10 November, 2011

2011 Essence of Tea "Zhengshan Xiaozhong"

Dear Reader, some of you are far too generous.  I lament my inability to find good lapsang, and suddenly, four kindly souls have provided me with really very good examples of it.

Perhaps the most "authentic", in the sense of provenence, must be this 2011 version from Essence of Tea.

2011 Zhengshan Xiaozhong

I believe that it was Mrs. Essence who procured this tea, which came from Tongmuguan [tong-wood pass], an area near Xingcun village of Chongan county, in northern Fujian, from which zhengshan xiaozhong is supposed to have originated.  

As Mr. Essence notes in his description of the tea, it is longer in leaf than the 2010 equivalent.  Like that tea, it is a well-handled affair, and the leaves have a beautiful fragrance of sweet, dense hongcha.

2011 Zhengshan Xiaozhong

You may notice in the photograph above a charming little "xishi" teapot.  I bought this from M. Erler of Teamasters some years ago, for around £40.  It was a birthday gift from my parents, in fact, and is one of my most beautiful teapots.  I duly dedicated it to hongcha at the time.  However, this decision means that it spends most of the year in my cupboard, because my increasingly-rare tea sessions tend to be filled with pu'ercha.  Thus, it is a real pleasure to blow the dust off it (literally) and brew up some good red tea.

2011 Zhengshan Xiaozhong

In character, it is much like the 2010 version, which is to its credit.  Both teas are delicious hongcha, which my xishi pot seems happy to brew - she glows visibly.  It is smooth, full in the mouth, and the pine-like hints are gentle, and well-integrated with the malt of the hongcha.  It is a real treat - thanks again to Mr. Essence for the sample.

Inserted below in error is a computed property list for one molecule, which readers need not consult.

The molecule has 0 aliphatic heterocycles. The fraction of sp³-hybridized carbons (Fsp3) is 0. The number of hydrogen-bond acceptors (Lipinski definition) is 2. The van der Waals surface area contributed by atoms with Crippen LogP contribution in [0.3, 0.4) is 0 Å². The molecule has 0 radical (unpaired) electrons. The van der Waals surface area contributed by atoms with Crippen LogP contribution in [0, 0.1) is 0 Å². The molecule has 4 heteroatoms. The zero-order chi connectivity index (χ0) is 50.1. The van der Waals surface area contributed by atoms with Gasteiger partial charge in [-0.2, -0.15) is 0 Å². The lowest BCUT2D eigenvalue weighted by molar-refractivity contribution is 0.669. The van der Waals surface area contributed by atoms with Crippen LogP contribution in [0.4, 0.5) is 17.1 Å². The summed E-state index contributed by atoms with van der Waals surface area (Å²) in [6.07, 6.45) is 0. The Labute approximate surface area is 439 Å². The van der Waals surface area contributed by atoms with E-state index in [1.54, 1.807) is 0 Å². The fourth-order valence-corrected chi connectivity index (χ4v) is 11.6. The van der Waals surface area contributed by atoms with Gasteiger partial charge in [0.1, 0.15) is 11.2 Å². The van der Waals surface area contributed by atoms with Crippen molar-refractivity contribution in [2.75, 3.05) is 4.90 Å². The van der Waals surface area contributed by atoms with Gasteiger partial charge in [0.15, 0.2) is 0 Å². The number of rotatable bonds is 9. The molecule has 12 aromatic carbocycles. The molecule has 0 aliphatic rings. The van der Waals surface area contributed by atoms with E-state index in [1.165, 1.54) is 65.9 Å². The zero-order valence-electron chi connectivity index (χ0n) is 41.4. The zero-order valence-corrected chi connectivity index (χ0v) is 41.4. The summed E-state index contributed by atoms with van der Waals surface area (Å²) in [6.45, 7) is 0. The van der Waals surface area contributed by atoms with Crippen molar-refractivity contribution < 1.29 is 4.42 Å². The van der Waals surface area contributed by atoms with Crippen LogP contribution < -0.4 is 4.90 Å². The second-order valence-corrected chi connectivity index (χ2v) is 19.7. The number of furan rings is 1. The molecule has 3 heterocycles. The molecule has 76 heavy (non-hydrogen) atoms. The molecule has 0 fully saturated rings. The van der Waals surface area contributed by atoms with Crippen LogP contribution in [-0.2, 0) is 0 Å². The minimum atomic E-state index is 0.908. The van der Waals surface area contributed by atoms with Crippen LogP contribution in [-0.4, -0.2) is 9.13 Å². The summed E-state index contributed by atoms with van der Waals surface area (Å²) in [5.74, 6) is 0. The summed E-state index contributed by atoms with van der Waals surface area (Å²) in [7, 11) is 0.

I could definitely get used to zhengshan xiaozhong like this, which is the "yin" to the aggressive, smokey "yang" of traditional English "lapsang souchong".

(For reference, this tea costs £22/100g at the time of writing.)


Anonymous said...

This tea is delicious in deed. While the smell of the dry leaves is heavy bacon like, the tea itself is clear without any disturbing elements. The smelling cup is releasing a particularly intense hongcha fragrance.

Hobbes said...

Bacon tea - my dream come true. :)

Anonymous said...


Alex Zorach said...

I first was served one of these gentle zhengshan xiaozhong's by Bradon of Wrong Fu Cha, I cannot remember the origin of the tea, and I found it most delightful.

The English variant I usually find too smoky, but I do love the result of blending a more smoky Lapsang Souchong with a different tea that is powerfully bitter, but not at all smoky.

Hobbes said...

Dear Alex,

There's no doubting the fact that these more gentle types are probably more authentic. They are quite delightful, I agree. Truly, one of the best hongcha I've ever had.

They're just different to the more brusque version that I'm used to. :)